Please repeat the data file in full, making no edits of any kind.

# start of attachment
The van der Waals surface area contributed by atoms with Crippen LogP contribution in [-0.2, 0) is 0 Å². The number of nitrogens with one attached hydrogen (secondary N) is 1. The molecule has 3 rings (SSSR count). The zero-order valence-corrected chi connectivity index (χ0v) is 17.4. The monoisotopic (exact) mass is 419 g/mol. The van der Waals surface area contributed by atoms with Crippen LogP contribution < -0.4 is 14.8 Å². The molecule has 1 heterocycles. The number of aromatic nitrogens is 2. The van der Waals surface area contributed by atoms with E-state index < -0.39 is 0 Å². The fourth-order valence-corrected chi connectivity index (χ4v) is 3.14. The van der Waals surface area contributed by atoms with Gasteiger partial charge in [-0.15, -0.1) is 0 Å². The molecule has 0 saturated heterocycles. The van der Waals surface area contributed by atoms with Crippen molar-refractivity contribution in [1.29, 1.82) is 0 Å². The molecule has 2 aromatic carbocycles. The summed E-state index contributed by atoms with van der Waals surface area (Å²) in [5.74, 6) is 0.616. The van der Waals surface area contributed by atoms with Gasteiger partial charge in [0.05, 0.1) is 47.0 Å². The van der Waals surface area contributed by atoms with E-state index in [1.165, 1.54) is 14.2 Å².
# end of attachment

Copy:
The van der Waals surface area contributed by atoms with Crippen LogP contribution in [-0.2, 0) is 0 Å². The number of nitrogens with one attached hydrogen (secondary N) is 1. The molecule has 3 rings (SSSR count). The zero-order valence-corrected chi connectivity index (χ0v) is 17.4. The monoisotopic (exact) mass is 419 g/mol. The van der Waals surface area contributed by atoms with Crippen LogP contribution < -0.4 is 14.8 Å². The molecule has 1 heterocycles. The number of aromatic nitrogens is 2. The van der Waals surface area contributed by atoms with E-state index < -0.39 is 0 Å². The fourth-order valence-corrected chi connectivity index (χ4v) is 3.14. The van der Waals surface area contributed by atoms with Gasteiger partial charge in [-0.15, -0.1) is 0 Å². The molecule has 0 saturated heterocycles. The van der Waals surface area contributed by atoms with Crippen molar-refractivity contribution in [1.29, 1.82) is 0 Å². The molecule has 2 aromatic carbocycles. The summed E-state index contributed by atoms with van der Waals surface area (Å²) in [5.74, 6) is 0.616. The van der Waals surface area contributed by atoms with Gasteiger partial charge in [0.05, 0.1) is 47.0 Å². The van der Waals surface area contributed by atoms with E-state index in [1.165, 1.54) is 14.2 Å².